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From "Dennis E. Hamilton" <>
Subject RE: [Corintha] What Development Platform ?
Date Sat, 17 Jan 2015 04:35:59 GMT
I think development systems are going to be relative to whatever platform you are using as
a host for Android development.

Is that what you are asking for?  What platforms will Android development be supported on?

I know that the current code can build with Microsoft Visual Studio, when targeted to win32x86.
 That's not quite the same as saying development is done with Visual Studio.  This has to
do with CMake being used as a cross-platform build generator, so the Visual Studio solution
and projects are generated by CMake.  Of course any Windows-located IDE can be used to edit
the individual source-code files.  (I use jEdit myself.  I could just as easily use the Visual
Studio IDE, especially if I want to rely on its Git integration.)

I also see that Visual Studio 2015 provides emulators and tools for Android and iOS.  They
use Apache Cordova to make portable apps for the different mobile and tablet apps.  It appears
that these are all HTML5 + CSS + JavaScript flavors.

I don't know how the Corinthia Editor is built.  I thought it was to all be HTML + CSS + JavaScript
and I don't know whether any "native" libraries, such as some flavor of DocFormats, is also
expected to be accessible somewhere.

Steve can probably give more than these superficial details.

 - Dennis

-----Original Message-----
From: [] 
Sent: Friday, January 16, 2015 20:06
Subject: Re: [Corintha] What Development Platform ?

Is there any discussion on what IDE tools will be supported?  This
determines the family of development configuration files and packaging
platforms to be maintained by project committers.  Related to the decision
is the number of programmers that are comfortable using the IDE tools.

Google Android has two IDEs,  Eclipse and Android Studio.  Both support
the Android SDK.  The Eclipse IDE is being deprecated in preference to
Android Studio for development of Android Applications.  Information about
Android Studio indicates that the platform embraces the Apache License 2.

With my current employment, I have no opportunity to create applications
for the smart phones and tablets.

I don't have a platform with the 16GB of recommended RAM to run the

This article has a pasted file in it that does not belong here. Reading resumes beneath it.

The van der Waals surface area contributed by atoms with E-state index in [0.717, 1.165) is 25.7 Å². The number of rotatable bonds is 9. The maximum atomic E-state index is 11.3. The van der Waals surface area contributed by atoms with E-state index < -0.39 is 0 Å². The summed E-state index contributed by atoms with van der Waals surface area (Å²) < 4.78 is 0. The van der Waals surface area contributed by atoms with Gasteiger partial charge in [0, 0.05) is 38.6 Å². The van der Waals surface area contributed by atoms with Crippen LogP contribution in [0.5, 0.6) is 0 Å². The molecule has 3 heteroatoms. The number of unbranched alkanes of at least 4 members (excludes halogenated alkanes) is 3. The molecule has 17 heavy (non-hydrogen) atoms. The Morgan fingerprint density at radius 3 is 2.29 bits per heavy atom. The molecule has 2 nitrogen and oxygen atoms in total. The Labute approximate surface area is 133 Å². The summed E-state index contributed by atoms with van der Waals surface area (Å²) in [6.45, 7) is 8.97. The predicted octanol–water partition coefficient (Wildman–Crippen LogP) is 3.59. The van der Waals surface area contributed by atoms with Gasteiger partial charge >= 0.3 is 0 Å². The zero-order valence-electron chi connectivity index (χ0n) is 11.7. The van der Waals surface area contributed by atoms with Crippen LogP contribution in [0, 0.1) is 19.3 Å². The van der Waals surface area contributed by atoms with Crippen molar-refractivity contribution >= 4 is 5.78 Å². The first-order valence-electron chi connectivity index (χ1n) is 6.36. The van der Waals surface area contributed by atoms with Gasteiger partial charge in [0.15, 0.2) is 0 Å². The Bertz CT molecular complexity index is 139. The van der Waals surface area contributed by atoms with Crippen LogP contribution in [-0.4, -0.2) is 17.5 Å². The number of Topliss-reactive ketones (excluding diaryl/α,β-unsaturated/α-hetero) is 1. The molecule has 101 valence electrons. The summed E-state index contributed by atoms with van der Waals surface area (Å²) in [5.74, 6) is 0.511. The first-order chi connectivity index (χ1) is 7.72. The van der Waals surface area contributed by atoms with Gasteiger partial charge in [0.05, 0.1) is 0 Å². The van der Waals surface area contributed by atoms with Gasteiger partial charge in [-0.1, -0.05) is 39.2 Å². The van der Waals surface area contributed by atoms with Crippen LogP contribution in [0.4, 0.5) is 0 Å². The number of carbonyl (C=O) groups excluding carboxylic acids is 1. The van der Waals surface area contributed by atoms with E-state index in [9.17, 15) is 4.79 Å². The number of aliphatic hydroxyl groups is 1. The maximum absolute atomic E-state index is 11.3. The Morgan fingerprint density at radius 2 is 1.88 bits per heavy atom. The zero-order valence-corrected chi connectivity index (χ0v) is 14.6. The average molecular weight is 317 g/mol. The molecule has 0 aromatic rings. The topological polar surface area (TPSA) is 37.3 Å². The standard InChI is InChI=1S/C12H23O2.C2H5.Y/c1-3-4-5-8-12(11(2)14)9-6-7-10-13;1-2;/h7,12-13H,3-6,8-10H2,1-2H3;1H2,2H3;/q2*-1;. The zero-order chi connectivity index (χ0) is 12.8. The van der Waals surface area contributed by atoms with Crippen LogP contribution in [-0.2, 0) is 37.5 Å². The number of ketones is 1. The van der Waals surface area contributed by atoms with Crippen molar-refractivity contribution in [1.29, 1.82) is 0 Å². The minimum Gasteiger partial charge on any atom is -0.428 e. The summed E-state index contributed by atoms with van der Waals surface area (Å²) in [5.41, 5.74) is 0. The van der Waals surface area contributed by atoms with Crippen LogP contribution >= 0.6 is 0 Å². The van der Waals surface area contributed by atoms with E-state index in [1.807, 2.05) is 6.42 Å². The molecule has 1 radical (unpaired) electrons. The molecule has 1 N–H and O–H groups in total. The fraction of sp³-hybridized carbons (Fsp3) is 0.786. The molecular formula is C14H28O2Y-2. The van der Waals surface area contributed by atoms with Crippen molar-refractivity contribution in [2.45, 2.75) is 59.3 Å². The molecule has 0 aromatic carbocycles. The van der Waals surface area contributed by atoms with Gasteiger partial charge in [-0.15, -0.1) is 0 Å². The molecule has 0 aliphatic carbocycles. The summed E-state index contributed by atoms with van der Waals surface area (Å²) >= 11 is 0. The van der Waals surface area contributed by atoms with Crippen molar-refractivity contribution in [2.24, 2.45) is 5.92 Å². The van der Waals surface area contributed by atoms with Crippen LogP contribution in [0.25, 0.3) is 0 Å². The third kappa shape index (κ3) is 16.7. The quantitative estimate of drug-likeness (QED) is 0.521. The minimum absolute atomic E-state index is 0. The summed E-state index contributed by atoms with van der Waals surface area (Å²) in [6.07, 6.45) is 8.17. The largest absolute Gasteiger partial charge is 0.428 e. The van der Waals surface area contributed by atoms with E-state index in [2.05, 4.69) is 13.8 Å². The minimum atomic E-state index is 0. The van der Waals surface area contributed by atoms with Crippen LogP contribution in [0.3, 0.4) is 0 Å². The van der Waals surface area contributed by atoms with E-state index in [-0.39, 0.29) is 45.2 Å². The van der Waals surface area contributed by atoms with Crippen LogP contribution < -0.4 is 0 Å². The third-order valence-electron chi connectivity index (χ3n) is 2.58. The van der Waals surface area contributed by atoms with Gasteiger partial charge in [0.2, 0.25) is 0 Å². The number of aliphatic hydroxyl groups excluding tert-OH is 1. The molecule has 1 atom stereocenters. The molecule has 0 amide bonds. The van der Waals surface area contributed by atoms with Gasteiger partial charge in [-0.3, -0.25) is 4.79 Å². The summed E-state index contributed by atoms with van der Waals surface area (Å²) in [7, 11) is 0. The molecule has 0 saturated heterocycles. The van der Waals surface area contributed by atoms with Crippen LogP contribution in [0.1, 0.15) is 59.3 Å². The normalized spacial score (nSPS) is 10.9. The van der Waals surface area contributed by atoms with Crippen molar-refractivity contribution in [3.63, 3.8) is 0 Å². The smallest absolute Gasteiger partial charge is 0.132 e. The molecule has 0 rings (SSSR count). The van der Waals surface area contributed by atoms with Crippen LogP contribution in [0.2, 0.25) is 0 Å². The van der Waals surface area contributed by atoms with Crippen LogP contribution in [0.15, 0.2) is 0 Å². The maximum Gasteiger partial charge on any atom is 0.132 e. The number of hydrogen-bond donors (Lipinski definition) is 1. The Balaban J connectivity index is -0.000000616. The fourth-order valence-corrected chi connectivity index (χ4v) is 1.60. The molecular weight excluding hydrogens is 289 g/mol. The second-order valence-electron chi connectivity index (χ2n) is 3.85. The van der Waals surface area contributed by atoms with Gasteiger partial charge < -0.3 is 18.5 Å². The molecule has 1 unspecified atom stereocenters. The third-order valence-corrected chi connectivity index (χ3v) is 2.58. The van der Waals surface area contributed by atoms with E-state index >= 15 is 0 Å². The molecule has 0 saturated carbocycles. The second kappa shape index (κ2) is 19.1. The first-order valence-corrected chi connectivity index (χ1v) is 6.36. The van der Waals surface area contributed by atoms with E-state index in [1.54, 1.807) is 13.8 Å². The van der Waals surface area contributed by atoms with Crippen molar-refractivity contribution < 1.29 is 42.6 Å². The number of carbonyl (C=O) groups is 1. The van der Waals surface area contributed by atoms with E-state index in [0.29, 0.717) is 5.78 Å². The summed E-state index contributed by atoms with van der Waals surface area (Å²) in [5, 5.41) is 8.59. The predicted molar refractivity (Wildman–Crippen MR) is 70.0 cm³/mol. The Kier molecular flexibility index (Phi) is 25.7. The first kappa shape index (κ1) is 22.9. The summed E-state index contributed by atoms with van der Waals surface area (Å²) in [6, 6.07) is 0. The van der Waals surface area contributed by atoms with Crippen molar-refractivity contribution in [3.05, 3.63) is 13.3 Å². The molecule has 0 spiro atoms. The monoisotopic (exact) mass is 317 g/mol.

android simulator developer tool.

Steven J. Hathaway

> (apologies if this is a duplicate; I got a bounce notification when
> accidentally sending from my gmail address)
> Currently it supports Linux, Windows, OS X, and iOS.
> I’d like to see Android support, and I don’t think this will be very
> difficult - given that Android itself is based on Linux.
> The high-level APIs in iOS are all Objective C (and now Swift), but plain
> libraries written in C can be used as well (DocFormats is written in C).
> Actually given that Objective C is a superset of C, it’s quite easy to
> intermix the two languages. For portability reasons we’ve stuck with C,
> but the Objective C code in UX Write (my own iOS app) calls through to the
> APIs directly, given the ability to mix the languages. iOS is Unix
> underneath, so the library uses POSIX APIs in many places.
> For Android, the NDK (native development kit) can be used to compile
> native libraries. To use these from Java code, it’s necessary to use JNI
> (java native interface) to interface between the two languages, which
> requires the development of wrapper functions. The public API exposed by
> the library (which is still undecided at present) is fairly small, so we
> won’t need to write a lot of code to enable it to be integrated into
> Android apps.
> The editor itself is written in JavaScript, and can run in a web view (or
> theoretically a browser, though it needs some fixes for this first).
> —
> Dr Peter M. Kelly
> PGP key: <>
> (fingerprint 5435 6718 59F0 DD1F BFA0 5E46 2523 BAA1 44AE 2966)
>> On 11 Jan 2015, at 10:23 am, wrote:
>> Has the set of development platforms been chosen for Corinthia software
>> development?
>> I have been reviewing development platforms for Google Android and Apple
>> IOS operating systems.
>> Creating iPad and iPod applications for Apple IOS, a Makintosh platform
>> is
>> required.  The native coding is done with Objective-C.
>> Creating Google Android applications, the programming language preferred
>> is Java.  The Apache-Ant platform is being replaced by the Android
>> Studio.
>> Both appear to claim adherence to the Apache License version 2.
>> I was at the ApacheCon EU 2014 and introduced to some of the Corinthia
>> work.
>> Steven J. Hathaway
>> <shathaway@a.o>

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